Alisha Pollastri, Ph.D.


PhD Investigator Clinical
Psychiatry, Mass General Research Institute
Instructor in Psychology in the Department of Psychiatry
Harvard Medical School
Psychologist
Psychiatry, Massachusetts General Hospital
PhD Clark University 2010
aggression; attention deficit and disruptive behavior disorders; behavior therapy; behavioral research; bullying; child behavior disorders; collaborative problem solving; conflict resolution; crime victims; family conflict; parenting; problem solving

Dr. Pollastri is the principal investigator for the Laboratory for Youth Behavior at Massachusetts General Hospital and the Director of Research and Evaluation for Think:Kids.

Youth with behavior challenges are often referred to as oppositional, challenging, explosive, difficult, defiant or aggressive. They often display externalizing behaviors such as temper tantrums, defiance, deceit, destruction of property and verbal or physical aggression.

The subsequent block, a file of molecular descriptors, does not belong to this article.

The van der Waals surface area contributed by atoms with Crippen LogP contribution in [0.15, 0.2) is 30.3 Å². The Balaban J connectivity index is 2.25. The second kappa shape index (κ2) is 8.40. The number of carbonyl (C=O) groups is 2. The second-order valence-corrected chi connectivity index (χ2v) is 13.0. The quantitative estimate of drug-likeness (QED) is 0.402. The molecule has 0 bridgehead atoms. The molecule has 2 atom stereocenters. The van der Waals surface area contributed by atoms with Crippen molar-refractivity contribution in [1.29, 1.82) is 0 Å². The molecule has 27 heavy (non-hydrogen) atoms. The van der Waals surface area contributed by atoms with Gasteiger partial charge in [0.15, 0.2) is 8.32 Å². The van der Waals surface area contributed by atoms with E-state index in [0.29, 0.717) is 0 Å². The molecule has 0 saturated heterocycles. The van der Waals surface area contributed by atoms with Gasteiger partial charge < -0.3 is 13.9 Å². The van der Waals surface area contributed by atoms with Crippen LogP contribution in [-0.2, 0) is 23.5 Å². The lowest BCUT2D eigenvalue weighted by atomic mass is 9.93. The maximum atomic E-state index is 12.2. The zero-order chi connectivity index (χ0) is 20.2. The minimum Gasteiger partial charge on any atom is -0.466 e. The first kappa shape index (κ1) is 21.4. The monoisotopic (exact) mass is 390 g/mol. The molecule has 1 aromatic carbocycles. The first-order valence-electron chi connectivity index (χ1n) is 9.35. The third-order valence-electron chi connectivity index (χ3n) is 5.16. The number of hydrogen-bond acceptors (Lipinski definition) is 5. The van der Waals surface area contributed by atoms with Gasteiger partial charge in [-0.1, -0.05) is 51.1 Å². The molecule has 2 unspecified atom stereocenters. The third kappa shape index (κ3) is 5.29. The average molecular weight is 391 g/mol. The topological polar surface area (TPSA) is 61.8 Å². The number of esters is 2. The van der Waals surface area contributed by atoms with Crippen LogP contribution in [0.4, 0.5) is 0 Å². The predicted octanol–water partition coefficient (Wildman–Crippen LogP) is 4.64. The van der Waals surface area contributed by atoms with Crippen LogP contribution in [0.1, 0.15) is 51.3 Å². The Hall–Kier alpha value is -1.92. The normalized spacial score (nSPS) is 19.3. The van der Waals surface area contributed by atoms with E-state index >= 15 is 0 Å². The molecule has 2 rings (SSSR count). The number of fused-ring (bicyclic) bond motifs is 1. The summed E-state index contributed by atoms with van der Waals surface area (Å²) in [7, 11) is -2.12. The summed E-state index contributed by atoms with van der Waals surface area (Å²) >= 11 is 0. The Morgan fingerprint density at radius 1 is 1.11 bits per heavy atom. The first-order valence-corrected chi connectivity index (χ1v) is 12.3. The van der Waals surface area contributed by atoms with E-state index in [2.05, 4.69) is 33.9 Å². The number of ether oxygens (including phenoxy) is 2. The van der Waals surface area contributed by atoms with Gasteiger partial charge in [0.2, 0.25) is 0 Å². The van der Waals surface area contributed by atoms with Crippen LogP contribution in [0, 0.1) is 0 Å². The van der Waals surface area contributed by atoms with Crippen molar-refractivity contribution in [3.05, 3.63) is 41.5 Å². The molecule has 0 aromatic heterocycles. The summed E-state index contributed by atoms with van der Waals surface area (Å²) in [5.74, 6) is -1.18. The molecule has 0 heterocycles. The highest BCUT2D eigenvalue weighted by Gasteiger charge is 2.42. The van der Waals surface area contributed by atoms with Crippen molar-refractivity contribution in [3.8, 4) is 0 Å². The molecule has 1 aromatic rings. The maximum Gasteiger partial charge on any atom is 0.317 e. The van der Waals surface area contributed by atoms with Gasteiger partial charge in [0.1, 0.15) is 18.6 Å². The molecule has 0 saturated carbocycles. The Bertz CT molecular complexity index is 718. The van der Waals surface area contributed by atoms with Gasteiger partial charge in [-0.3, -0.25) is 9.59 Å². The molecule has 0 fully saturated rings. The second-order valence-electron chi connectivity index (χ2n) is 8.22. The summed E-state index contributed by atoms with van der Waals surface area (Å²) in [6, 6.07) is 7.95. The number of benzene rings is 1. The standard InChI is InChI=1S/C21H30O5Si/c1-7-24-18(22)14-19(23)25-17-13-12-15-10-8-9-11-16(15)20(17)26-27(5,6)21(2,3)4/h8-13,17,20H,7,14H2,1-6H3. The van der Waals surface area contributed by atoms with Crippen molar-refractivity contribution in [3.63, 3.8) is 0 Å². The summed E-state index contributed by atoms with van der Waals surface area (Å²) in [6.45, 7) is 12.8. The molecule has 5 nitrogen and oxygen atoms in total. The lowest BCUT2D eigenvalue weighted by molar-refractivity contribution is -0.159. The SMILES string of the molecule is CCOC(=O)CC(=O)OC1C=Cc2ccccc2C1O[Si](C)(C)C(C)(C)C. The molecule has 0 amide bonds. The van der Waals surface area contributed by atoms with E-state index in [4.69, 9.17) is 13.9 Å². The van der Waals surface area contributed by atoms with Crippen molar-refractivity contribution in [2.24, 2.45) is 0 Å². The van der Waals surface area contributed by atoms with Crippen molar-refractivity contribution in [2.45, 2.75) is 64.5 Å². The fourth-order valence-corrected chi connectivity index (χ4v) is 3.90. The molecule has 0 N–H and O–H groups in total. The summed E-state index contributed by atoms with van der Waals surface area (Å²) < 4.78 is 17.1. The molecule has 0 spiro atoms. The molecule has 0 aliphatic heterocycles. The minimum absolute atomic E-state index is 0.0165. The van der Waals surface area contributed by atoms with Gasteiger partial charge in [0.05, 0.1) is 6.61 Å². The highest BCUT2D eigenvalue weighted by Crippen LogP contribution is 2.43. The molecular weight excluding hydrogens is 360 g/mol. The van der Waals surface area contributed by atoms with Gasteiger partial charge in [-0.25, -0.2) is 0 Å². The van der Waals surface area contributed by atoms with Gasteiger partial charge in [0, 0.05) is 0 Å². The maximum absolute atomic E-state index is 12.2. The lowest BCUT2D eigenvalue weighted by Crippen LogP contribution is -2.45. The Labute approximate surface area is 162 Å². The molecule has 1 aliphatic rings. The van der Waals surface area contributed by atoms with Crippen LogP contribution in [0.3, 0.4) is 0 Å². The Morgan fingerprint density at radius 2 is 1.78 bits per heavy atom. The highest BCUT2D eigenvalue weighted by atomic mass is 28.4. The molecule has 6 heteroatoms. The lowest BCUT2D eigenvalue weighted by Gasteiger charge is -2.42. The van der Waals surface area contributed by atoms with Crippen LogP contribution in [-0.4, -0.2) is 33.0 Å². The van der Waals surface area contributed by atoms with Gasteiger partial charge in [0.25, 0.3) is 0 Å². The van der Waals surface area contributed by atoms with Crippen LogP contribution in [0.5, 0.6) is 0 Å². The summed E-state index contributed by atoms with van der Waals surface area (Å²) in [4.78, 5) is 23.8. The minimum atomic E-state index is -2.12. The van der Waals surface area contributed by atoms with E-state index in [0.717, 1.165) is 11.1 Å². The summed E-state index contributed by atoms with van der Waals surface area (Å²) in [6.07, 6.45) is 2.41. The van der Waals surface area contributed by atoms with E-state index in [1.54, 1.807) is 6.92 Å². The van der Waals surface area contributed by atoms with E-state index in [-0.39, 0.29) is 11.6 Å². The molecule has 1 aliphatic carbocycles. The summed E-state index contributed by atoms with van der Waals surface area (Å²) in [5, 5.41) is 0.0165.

These youth may carry a diagnosis of attention deficit hyperactivity disorder (ADHD), conduct disorder (CD), oppositional defiant disorder (ODD), disruptive mood dysregulation disorder (DMDD), or intermittent explosive disorder (IED). They could also display challenging behaviors as part of a larger set of symptoms that have been identified as a mood, anxiety or development disorder.

The MGH Laboratory for Youth Behavior is affiliated with Think:Kids in the Massachusetts General Hospital Department of Psychiatry. We take a broad approach to studying the causes of challenging behavior during childhood, adolescence, and emerging adulthood.

We explore how, why, and for whom different treatment approaches for disruptive behavior disorders are effective, with a focus on studying the Collaborative Problem Solving (CPS) approach that is disseminated and implemented by Think:Kids.

Through partnerships with organizations that are implementing CPS, we contribute to the field’s knowledge of implementing evidence-based practices in schools, hospitals, and community-based clinical agencies.